So wrote 19th century poet, Henry Wadsworth Longfellow in his poem, “The Rainy Day”. Well, I think we’ve had more than our fair share of rain in recent months! We’ve never known Pondhead so waterlogged with some rides resembling streams. As a consequence of the weather, it’s been necessary for us to cancel more events than usual over the current conservation season that’s now nearing it’s end. In addition, ground conditions have made it difficult for us to plan conservation tasks too far in advance. The sodden ground has also lessened the stability of many tree root systems which together with several periods of high wind, has caused many to fall. There are always some winter casualties but this winter has seen many more than usual, with several falling across rides and tracks. We have cleared those we are able but some require removal by Forestry England and their specialised equipment. As I write some are still requiring attention and no doubt we are having to wait our turn as there are many trees down across the Forest.
Following recent task cancellations due to adverse weather, we have added some additional spaces to upcoming events and added a new task date on 12 March. We are aware that some of you have not been able to get onto events recently as they have been fully booked so book early via the Events Diary to avoid disappointment! We really are victims of our own success and it goes to show what a great bunch of volunteers we have.
Despite the weather, we remain on target to complete all work planned for this conservation season. This has been helped by the fact that we dropped one coppice coupe from our original plan as we already have sufficient charcoal timber for the next two years. In the past month, we have completed our last coppice coupe in Rosie Close, cleared excessive bramble and other vegetations along the gravel tracks and almost completed renovation of the old ride at the back of Rosie Close that had been completely overgrown for many years. If the weather improves and we get a dry spell we will add a few more task dates to undertake some maintenance work around the woodland.
While we’ve experienced excessive rain, temperatrures have generally been above the seasonal norm which is encouraging early growth of our spring woodland flowers with some primroses starting to emerge and the green shoots of bluebells appearing all around the wood. The next month sees the official beginning of Spring – March 1 on the meteorological calendar and March 20 on the astronomical calendar, otherwise known as the Spring Equinox. This time of year the sap starts to rise again in the trees, delivering water and sugar to the new leaf buds as they swell and burst. Their demand for water will help dry out the woodland as a single large oak or beech can absorb in excess of 50 gallons of water a day. Once they are in leaf, their leaves also stop significant amounts of rainfall reaching the woodland floor assisting the drying out process.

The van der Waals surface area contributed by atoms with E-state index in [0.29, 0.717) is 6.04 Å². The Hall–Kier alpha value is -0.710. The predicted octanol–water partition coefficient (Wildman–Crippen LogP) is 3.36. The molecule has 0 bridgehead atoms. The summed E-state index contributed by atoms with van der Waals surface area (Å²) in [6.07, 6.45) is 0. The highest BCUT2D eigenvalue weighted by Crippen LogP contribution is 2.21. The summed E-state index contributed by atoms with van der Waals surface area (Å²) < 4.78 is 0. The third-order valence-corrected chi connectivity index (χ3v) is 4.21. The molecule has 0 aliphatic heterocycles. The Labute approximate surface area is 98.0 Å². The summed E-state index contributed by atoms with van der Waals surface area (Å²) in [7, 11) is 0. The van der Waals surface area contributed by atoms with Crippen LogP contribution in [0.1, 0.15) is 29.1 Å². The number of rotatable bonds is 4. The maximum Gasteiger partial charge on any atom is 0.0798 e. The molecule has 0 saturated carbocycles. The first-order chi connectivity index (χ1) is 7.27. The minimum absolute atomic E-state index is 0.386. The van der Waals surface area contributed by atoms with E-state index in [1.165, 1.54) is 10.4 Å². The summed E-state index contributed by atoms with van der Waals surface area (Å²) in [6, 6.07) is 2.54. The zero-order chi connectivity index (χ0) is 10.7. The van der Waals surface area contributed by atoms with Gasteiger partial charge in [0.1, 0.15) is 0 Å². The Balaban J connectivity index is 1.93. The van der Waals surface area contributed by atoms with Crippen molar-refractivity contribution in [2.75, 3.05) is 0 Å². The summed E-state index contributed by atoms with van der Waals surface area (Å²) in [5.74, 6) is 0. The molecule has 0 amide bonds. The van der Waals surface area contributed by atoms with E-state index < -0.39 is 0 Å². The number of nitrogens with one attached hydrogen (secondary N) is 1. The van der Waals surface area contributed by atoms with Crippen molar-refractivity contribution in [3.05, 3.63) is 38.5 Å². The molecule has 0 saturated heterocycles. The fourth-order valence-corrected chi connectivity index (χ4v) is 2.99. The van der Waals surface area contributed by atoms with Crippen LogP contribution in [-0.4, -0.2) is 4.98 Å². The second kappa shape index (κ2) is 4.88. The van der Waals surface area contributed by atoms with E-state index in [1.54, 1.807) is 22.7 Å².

By the middle of March we aim to start charcoal production, weather permitting, to build up stock ahead of Easter which is when seasonal demand usually starts. In the past month our kiln has returned from the fabricators with another two large panels welded into place, which hopefully will see us through the season. Our charcoal burns are undertaken by a small team of trained volunteers and are advertised in our Events Diary. There is no need to book onto these events but feel free to turn up, if only for an hour, to help with some sawing – if you turn up at lunchtime, the BBQ is usually fired up so just bring your sausages or burgers. This year, on some burns, we will also be training volunteers to make mini besom brooms which we hope to sell at the New Forest Show in July. Just come along and have a go – we aim to make charcoal burn days social events. Throughout the season, we also need volunteers to empty the kiln and bag up charcoal for sale and you can sign up to these events via the Events Diary. On these occasions we start at 9 am and aim to finish by midday with five volunteers needed on each occasion. As the income this generates is crucial to our continued activities, please sign up where you can (old clothes essential).
For more than a year there have been ongoing discussions over a planning application for a new sewer to be routed through Pondhead for the Lime Wood complex. Planning approval has now been granted subject to strict conditions which take account of our concerns that we expressed to the planning authority. It also stipulates that we are to be included in ongoing discussions. They have three years to start the work which should only take a few weeks. Full details can be obtained by clicking here.
On several occasions in the past, we have mentioned Give as you Live. If you shop online, this is a way in which you can raise funds for Pondhead Conservation Trust at no cost to yourself. To date £476 has been raised for our funds which helps to buy new tools (and volunteer chocolates) so why no sign up! Until recently, Amazon was one of their listed online retailers but from 11 February, they are operating their own donation scheme via Amazon Smile. As a charity, we are registed with Amazon Smile and you are able to nominate us to receive their donation. Try it out.
A reminder – don’t forget the New Forest Painters Spring Exhibition in Brockenhurst Village Hall on 7 and 8 March (10 am to 5 pm) where the oil painting (below) will be the subject of a silent auction with all funds being donated to PCT. Why not pop along – admission is free and you may even wish to bid!
Finally, we will be placing another clothing order with our suppliers at the end of March. You can place your order via our Pondhead Clothing page – all items are subsidised by PCT for at least 30%, Get your order in now – pay on delivery.
That’s all for this month – hope to see you in Pondhead soon